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New Hampshire

October 10, 2013

Children to trick-or-treat to help homeless

Trick-or-treaters collect money to help homeless families

Halloween is three weeks away, but Nicole Wain of Salem and her children were busy getting ready for trick-or-treating yesterday.

But Kamden, 7, and Emma, 5, weren’t just thinking about candy. They were decorating Halloween boxes to collect money for homeless children when they go trick-or-tricking.

“You have a special job to do,” their mother told them.

Emma wants to be a cat for Halloween, Kamden a basketball player. The money they raise will go to Family Promise of Greater Rockingham County.

The nonprofit organization is distributing approximately 200 special collection boxes to local children who want to help the more than 150 homeless families in the area, according to Melanie Nesheim, the organization’s president.

“It’s children helping children,” she said.

The initiative is called Houses for Change. It’s modeled after a similar effort last year when Family Promise raised about $500 to assist homeless families by putting collection boxes at local businesses, program director Victoria McKinney-Vareschi said.

Family Promise is doing more than just raising money to help the homeless.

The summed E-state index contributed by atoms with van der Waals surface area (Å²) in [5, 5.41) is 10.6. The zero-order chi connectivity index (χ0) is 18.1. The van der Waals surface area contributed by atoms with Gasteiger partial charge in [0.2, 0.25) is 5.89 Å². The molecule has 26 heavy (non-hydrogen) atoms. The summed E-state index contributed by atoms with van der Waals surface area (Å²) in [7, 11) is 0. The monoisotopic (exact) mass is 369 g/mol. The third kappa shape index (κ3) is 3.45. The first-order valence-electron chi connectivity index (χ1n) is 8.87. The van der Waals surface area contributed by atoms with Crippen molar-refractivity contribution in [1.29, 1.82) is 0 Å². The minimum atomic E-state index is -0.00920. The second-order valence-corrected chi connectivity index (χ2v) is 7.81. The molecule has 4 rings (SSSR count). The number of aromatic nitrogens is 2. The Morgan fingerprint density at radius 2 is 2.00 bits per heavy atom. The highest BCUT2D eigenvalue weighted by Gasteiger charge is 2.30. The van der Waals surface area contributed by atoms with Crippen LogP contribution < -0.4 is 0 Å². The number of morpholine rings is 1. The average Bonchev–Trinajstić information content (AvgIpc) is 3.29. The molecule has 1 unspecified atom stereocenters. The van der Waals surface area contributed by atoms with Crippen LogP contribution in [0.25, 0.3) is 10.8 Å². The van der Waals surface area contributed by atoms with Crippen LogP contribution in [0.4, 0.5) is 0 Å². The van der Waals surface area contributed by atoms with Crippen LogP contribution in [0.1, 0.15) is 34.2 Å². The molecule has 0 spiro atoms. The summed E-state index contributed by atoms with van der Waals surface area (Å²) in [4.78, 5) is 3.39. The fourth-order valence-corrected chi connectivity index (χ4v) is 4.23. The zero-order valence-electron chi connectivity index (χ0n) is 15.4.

The nonprofit organization has established a network of homeless shelters at churches throughout the county.

The network is made up of approximately 20 congregations that provide food and shelter at 10 sites on a rotating basis. It also helps families find permanent housing.

Family Promise also operates a day center for the homeless at Calvary Bible Church in Derry. The center is a place for families to look for jobs and apartments, and to eat during the day while the children attend school.

The network is currently serving four families, including 10 children, McKinney-Vareschi said.

Nesheim and McKinney-Vareschi said Houses for Change is modeled after UNICEF’s annual Halloween collection, but their intention is not to compete with the international organization’s humanitarian efforts.

Youngsters have gone trick-or-treating UNICEF since 1950, when money was first collected to help children affected by World War II, according to the organization. Last year, trick-or-treaters raised money to help victims of Hurricane Sandy.

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